Thinking about updating the look of your store, or planning your first store? Before you rush off to the designer, shopfitter, or get out your can of paint, Marilyn Stephens recommends you think about why and how – Pre-planning and understanding the outcome you want saves time, money, and adds value to the result.
The rent you pay your landlord is based on a dollar per square metre calculation. Similarly, you must plan your store to achieve maximum sales dollars per square metre. The layout plan is the allocation of the space based on your sales budgets or business plan to achieve this result.
Think about what you want your store to be and what type of retail operation you have. Understand how your business interacts with your customer because form follows function in determining many of the physical elements of your store design. If there are elements of how your store works that you would like to change, good design goes a long way to helping with this.
In your current store, watch how customers enter and move through the space. Are there obstacles in their way making it difficult for them to get around the store? Where do they stop first and which direction do they take? You want to know this to enhance the natural customer traffic flow by placing your best-selling or more profitable products in the best position in the store.
What do your customers see as they stand at the front of the store: a wide, inviting entrance with an attractive product display to entice them in; a clean, brightly lit interior with colour and images? Be honest with yourself and remember the other senses. Does your store should smell good, and, if you are a food outlet, are there tempting samples to try?
Then look at the competition, where do you shop and what do you like about that store? Start to analyse what works in other stores. Train your eye to notice good product presentation.
It all starts at the front door. Unless you are starting from a new location not even built, something you won’t be able to change will be your storefront and entrance. So the work starts there with your store signage and store window.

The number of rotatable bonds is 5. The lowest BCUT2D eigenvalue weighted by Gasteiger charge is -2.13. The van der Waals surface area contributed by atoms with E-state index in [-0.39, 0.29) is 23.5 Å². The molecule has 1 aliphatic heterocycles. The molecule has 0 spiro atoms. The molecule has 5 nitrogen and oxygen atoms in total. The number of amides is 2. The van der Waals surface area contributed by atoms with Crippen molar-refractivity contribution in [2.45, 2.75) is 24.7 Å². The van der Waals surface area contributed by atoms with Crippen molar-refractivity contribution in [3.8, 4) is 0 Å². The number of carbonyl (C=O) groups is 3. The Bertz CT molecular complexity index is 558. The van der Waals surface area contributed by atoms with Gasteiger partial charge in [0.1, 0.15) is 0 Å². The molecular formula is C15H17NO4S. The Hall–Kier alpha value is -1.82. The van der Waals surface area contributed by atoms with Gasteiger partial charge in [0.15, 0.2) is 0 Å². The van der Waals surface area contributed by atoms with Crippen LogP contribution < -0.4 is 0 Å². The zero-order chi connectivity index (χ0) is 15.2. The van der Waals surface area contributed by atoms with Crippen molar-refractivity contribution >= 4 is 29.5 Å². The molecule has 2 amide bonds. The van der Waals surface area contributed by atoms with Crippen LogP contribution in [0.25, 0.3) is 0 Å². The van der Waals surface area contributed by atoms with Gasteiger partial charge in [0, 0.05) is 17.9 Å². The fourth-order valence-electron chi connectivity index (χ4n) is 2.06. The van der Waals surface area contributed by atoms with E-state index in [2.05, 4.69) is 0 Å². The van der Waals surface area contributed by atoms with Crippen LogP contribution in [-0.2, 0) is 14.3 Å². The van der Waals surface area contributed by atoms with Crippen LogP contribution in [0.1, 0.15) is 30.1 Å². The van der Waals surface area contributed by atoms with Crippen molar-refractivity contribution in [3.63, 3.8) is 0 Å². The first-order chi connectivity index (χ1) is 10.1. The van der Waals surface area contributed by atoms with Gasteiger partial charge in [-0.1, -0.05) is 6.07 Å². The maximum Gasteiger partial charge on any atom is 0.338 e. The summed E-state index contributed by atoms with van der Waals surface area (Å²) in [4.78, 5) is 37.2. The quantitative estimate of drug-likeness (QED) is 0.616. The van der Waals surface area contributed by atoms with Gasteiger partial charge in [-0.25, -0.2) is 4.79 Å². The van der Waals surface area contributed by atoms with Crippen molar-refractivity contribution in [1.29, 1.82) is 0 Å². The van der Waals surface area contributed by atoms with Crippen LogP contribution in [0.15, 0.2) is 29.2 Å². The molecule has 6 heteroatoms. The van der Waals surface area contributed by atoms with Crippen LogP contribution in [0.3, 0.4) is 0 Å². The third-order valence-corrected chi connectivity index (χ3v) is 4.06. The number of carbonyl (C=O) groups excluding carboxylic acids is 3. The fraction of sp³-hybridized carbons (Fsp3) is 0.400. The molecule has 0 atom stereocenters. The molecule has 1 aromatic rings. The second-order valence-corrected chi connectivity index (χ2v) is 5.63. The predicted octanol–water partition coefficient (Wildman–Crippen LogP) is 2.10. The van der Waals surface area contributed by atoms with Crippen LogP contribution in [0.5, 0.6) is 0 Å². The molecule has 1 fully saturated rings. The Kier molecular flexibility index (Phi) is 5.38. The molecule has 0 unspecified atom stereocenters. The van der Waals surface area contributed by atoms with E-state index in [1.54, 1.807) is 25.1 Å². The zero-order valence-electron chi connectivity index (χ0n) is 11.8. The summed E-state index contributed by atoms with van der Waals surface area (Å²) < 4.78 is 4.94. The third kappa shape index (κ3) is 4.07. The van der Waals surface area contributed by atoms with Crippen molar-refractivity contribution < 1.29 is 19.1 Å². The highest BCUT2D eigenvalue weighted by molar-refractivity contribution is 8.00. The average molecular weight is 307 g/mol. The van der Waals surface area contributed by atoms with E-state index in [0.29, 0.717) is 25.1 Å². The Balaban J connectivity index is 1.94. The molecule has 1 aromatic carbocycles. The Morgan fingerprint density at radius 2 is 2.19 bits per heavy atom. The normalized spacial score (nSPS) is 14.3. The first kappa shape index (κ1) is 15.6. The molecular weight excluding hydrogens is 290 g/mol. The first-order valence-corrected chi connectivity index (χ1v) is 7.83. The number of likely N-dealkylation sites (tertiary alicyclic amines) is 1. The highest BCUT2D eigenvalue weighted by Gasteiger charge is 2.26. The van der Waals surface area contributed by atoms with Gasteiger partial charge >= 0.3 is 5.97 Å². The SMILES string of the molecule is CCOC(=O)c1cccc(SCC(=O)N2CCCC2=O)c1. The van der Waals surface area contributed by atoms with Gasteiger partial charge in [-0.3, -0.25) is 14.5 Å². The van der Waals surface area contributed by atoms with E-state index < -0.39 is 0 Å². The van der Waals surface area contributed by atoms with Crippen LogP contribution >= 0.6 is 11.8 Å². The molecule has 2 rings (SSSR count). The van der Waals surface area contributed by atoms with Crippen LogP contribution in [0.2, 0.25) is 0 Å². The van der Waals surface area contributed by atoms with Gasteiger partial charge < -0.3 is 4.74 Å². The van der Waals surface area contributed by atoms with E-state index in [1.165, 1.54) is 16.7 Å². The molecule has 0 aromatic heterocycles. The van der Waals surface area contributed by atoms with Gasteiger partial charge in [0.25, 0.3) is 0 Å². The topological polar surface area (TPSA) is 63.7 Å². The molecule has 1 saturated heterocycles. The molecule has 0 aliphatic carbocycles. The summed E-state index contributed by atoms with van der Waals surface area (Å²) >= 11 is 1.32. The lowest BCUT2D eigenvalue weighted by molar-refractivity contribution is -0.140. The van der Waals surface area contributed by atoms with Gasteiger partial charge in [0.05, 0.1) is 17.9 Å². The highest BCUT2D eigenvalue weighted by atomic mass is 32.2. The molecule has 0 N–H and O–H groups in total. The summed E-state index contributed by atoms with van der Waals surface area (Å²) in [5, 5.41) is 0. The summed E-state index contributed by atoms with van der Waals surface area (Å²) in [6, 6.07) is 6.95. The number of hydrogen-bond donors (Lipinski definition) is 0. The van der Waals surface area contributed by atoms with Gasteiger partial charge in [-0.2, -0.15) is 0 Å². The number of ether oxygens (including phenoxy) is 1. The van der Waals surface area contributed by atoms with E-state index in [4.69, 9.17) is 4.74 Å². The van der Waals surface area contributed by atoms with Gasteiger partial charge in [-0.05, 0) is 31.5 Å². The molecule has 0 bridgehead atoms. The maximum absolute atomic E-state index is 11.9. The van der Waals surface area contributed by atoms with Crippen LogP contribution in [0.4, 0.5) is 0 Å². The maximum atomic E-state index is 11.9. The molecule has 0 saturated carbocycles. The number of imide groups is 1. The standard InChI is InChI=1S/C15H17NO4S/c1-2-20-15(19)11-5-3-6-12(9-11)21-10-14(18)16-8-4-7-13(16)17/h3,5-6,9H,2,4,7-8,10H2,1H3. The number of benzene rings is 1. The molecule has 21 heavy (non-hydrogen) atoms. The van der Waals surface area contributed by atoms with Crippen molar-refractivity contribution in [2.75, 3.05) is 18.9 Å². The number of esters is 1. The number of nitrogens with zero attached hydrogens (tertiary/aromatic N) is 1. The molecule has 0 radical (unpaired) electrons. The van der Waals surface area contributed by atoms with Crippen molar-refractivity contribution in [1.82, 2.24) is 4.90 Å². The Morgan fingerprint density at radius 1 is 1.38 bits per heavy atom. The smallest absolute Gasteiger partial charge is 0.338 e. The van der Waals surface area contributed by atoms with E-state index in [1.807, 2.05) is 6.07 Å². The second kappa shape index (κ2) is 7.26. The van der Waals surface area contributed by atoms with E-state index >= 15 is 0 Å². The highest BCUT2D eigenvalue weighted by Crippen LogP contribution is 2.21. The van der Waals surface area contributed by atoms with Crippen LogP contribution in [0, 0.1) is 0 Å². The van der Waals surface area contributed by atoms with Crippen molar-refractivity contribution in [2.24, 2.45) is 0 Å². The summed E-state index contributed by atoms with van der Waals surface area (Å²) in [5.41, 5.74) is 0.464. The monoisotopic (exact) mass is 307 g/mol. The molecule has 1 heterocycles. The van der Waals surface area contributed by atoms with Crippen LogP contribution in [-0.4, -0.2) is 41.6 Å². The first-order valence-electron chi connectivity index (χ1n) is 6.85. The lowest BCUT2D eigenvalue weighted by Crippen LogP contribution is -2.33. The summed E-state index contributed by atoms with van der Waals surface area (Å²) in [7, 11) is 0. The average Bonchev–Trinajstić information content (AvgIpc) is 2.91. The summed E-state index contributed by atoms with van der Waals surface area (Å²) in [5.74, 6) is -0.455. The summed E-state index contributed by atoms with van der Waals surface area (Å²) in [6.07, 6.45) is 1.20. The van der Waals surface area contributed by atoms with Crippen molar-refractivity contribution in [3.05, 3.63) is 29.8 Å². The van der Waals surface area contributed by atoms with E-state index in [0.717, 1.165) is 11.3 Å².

The general trend nowadays is to have open store windows where customers can see past the window display into the store, often in homewares and food stores the window is part of the shopping environment and people can be seen browsing or buying. Fashion stores still tend to have a window display that tells a story about the style or range of fashion they sell. More upmarket fashion stores might have closed windows where you can’t see through into the store. Whatever you have, make sure your display area at the front has built-in flexibility so you can change from shelves to hang-sell, you can hang a poster from a display track and you can access it easily for cleaning and promotional changes.
The next thing to consider is the counter location, and this goes back to the type of store you wish to operate. The counter is often an obstacle or a barrier to customers circulating throughout the store. Counters or cash desks are becoming smaller and less obtrusive in store plans, unless there is a high degree of service required with closing the sale (newsagents and Lotto come to mind). The rationale is obvious, although a counter offers a great opportunity for impulse or add-on products, there are limits to what you can display and sell (jewellery being the obvious exception but that is really glass-fronted display cases). A big counter can also act as a convenient escape area for staff. Looking busy behind the counter instead of being out selling to the customer—how often do we see that when shopping?